Do You Worry About Food Allergy When Eating In Restaurants?

Eating at a restaurant can be a wonderful experience. Restaurants provide the opportunity to enjoy a meal with family and friends in a relaxed atmosphere without the time and effort required to prepare the meal, and the bonus of not having to deal with cleanup and washing the dishes. However, for families with food allergies, eating in a restaurant can be a stressful scary experience.

Approximately 8% of children and up to 5% of adults in the United States are affected by food allergy. Food-allergic reactions are a leading cause of emergency room visits for anaphylaxis. Those with food allergy and their families must be vigilant when eating in restaurants and at other social gatherings outside of home.

Plan Ahead When Eating Out

When you are eating out with food allergies, planning ahead is important. When selecting a restaurant, go online to see if a particular restaurant is a good choice. Certain types of restaurants will be better suited for people with food allergies. Some venues such as buffets and bakeries carry a high risk for cross-contamination. Restaurants that serve pre-made foods are a higher risk because the dishes are not prepared from scratch. So you can’t ask the chef to remove the problem ingredient from an item that would otherwise be safe to eat. For those with peanut or tree nut allergy, Asian cuisines can pose problems, since peanuts and tree nuts are frequently used in many Asian dishes. Ice cream parlors use the same ice cream scoop time and again, resulting in an increased risk of cross-contamination.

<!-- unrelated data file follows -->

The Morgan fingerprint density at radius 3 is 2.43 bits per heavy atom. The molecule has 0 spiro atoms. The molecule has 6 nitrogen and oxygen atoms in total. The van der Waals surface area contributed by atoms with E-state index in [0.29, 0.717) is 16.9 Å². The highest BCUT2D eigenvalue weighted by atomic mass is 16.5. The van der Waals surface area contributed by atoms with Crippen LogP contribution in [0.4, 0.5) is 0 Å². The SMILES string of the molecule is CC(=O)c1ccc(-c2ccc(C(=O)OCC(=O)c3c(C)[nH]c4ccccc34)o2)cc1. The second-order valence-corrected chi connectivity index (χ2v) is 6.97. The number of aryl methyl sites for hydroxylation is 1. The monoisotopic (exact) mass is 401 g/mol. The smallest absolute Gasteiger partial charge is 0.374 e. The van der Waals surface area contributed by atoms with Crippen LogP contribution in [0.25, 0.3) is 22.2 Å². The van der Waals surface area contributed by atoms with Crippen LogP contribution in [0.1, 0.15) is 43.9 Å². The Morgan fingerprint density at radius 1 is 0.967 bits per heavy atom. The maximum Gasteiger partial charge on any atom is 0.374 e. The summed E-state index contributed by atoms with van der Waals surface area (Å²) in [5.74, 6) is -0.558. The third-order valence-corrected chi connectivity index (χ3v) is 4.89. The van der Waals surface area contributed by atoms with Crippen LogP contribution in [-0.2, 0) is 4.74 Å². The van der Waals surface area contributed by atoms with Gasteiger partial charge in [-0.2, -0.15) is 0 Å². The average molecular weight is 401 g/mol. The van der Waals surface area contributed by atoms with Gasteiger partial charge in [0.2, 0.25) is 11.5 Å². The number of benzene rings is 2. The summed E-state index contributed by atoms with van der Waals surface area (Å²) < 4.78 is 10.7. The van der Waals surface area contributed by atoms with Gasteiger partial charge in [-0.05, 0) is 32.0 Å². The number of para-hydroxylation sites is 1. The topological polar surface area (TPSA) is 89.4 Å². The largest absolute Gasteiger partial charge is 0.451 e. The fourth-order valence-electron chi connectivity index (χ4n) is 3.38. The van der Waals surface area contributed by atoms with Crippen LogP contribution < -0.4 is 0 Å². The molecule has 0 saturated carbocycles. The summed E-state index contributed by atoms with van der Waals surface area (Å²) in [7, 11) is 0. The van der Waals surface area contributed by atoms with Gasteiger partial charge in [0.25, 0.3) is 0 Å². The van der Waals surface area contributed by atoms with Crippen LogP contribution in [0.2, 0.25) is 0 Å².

Advice For Eating Out With Food Allergies

If you are planning on eating outside your home, here are some tips for preparing for a restaurant meal:

  • Call the restaurant ahead of time and speak to a manager to inquire about the restaurant’s experience with food allergy
  • Choose a day and time when the restaurant kitchens are less busy
  • Talk to everyone. Tell the manager and your waiter about your food allergies before you are seated
  • Bring a wallet-sized card listing your food allergies, which can be provided to the waiter, manager and chef
  • Keep it simple when selecting your meal
  • Avoid fried foods because both the grill and frying oil are high-risk areas for cross-contamination

Hopefully your restaurant experience will be relaxing and enjoyable. However, as the Boy Scout motto says “Be Prepared.” No matter how carefully you plan or how safe you feel at a particular restaurant, accidents can still happen. Never leave home without your epinephrine auto-injector and any additional medication that your doctor prescribes.

At Advanced Allergy and Asthma Care, our allergists believe that planning is critical to preventing serious allergic reactions. In addition to food allergy, we treat, insect, nasal, eye and skin allergies, as well as sinus infections and asthma. We have offices in the Fairfield County, CT towns of Danbury, Norwalk, Ridgefield and New Milford.

– Jonathan Bell. M.D.


Topics: Allergy & Asthma, Blog, Dr. Jonathan Bell